RDECOM commander challenges students to serve
February 20, 2010
BALTIMORE (Feb. 19, 2010) - Major General Nick Justice challenged a group of several hundred engineering students to take the next step on the path to exciting, valuable and meaningful lives by coming to work for Army as civilians engineering battlefield solutions for Soldiers.
Justice, Commander of the U.S. Army Research, Development and Engineering Command, addressed the crowd at this year's Black Engineer of the Year Award Conference. He led a recruiting contingent made up of engineers, senior leaders and personnel specialists brought together from the command's numerous locations throughout the country.
"You chose a very challenging and a very rewarding career path," Justice said. "You made that decision and you are on that path. The question of what you were going to study was about four years of your life. You're about to make a decision about how you'll spend the next 40 years of your life.
"I want to ask you some questions about that decision. Do you want to have a life that is filled with excitement' Do want to have a life that is valuable to others' Do you want to have a life that is meaningful'" he asked.
"Then you better make the choice of your future carefully, with the guidance of people you trust, because if you make the wrong decision you'll spend 40 years in the wrong career."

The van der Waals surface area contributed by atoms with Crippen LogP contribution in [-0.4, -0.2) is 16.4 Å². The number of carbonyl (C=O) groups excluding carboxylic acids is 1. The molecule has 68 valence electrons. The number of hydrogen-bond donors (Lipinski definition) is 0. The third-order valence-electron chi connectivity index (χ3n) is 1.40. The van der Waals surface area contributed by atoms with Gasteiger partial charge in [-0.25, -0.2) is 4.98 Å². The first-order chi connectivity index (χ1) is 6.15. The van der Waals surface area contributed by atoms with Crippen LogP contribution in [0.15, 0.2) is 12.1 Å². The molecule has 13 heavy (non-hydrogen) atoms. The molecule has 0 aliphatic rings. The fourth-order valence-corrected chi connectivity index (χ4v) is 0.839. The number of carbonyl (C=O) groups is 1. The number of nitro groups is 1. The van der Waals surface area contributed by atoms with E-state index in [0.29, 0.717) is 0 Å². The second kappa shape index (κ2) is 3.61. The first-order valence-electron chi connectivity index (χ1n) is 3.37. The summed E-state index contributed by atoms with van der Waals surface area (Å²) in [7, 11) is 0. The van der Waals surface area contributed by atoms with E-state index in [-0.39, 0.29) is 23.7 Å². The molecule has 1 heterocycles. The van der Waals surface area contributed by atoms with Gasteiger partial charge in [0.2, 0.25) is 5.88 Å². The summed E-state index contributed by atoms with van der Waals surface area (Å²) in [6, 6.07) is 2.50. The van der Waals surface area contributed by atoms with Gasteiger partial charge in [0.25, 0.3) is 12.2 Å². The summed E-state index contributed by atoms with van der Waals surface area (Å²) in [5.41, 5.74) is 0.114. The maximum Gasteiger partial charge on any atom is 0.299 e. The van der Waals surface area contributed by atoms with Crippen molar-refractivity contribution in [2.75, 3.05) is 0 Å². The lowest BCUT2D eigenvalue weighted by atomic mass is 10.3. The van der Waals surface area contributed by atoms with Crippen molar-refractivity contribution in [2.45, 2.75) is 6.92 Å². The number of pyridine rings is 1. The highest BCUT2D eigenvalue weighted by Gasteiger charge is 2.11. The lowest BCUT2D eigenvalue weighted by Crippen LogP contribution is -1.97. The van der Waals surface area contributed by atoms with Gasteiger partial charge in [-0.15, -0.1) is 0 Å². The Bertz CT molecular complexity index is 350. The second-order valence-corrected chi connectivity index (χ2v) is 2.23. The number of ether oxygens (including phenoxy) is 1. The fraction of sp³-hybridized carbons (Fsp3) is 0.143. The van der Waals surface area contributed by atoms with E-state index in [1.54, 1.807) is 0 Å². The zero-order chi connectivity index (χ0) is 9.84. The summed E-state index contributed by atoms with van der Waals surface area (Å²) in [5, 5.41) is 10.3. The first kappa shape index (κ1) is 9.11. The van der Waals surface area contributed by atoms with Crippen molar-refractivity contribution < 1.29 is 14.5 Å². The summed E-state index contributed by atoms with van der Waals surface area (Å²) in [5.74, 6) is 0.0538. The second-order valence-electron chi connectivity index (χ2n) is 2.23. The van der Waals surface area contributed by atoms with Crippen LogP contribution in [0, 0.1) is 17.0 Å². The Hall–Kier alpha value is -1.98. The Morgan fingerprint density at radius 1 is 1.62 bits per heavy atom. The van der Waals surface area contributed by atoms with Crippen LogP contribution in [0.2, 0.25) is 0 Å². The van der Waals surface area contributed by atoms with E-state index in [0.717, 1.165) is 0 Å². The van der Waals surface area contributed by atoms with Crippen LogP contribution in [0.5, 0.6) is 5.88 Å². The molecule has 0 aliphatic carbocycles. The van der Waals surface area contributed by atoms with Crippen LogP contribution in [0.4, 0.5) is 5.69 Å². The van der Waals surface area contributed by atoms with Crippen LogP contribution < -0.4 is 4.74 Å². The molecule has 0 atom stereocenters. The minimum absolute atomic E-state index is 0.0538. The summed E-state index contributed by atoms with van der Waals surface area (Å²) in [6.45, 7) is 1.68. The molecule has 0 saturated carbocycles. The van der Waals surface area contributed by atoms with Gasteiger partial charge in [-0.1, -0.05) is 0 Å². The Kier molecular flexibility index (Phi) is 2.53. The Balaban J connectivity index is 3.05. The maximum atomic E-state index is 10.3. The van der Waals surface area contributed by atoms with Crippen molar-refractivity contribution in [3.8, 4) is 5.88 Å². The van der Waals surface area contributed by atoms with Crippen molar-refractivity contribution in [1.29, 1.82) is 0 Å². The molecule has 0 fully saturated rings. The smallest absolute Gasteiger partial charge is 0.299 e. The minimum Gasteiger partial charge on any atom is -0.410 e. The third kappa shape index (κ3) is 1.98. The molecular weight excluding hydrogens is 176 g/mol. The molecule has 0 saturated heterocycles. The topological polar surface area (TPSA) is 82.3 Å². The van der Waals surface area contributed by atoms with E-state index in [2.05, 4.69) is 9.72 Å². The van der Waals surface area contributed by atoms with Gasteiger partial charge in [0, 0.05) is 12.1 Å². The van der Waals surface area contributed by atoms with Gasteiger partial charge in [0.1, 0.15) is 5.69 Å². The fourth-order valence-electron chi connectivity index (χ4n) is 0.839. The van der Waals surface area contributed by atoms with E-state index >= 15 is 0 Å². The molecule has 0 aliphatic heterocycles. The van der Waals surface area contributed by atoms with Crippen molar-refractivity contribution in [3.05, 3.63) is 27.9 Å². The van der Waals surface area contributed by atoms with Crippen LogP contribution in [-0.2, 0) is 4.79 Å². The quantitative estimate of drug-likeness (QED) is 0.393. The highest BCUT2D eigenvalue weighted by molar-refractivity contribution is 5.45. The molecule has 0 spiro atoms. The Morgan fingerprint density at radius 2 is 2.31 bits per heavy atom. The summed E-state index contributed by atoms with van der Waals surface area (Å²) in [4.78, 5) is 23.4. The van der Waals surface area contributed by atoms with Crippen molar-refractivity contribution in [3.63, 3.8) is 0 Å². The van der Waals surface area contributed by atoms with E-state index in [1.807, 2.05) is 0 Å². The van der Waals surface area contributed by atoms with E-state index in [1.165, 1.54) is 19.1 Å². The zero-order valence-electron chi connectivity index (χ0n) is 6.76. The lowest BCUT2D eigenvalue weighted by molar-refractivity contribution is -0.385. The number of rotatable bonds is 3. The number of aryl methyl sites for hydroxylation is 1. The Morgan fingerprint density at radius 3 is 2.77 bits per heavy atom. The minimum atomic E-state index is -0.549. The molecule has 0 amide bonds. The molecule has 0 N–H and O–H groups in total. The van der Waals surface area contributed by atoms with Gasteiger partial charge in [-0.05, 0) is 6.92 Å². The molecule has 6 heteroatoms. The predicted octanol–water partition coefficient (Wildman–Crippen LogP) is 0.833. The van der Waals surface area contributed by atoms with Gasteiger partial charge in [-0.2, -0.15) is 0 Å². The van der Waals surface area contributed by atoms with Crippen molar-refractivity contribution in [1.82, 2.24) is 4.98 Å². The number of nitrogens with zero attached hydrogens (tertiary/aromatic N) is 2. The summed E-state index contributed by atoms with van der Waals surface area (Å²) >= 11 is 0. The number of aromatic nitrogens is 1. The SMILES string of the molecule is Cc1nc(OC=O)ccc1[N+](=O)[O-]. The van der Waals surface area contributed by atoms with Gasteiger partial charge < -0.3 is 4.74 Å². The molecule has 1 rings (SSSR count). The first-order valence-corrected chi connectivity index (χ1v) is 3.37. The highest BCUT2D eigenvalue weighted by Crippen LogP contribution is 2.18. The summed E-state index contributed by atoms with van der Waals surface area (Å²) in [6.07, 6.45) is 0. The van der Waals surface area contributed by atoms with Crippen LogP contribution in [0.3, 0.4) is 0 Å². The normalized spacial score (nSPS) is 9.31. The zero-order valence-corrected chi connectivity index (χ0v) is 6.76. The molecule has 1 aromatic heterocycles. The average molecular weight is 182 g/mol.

Justice talked about the challenges and rewards of his own 40-year career to illustrate the rewards of working as an engineer for the U.S. Army.
"I want to talk to you about rewards that are not necessarily about making $5 more than somebody else. What's great about engineering is that you get to solve problems. What better time in our history than right now to be an engineer' What better organization than the U.S. Army to solve problems for' That's what we do at RDECOM, we solve problems for Soldiers," Justice said.
"We are the greatest country in the world, and we are the greatest Army in the history of the world. But we will always be challenged. So I'm asking you not only to take that challenging and rewarding job, but to serve to your nation, your family your community, to be someone in this country that chooses to make a difference. Not just for yourself. You've already done that. I'm asking you to make a difference for your country."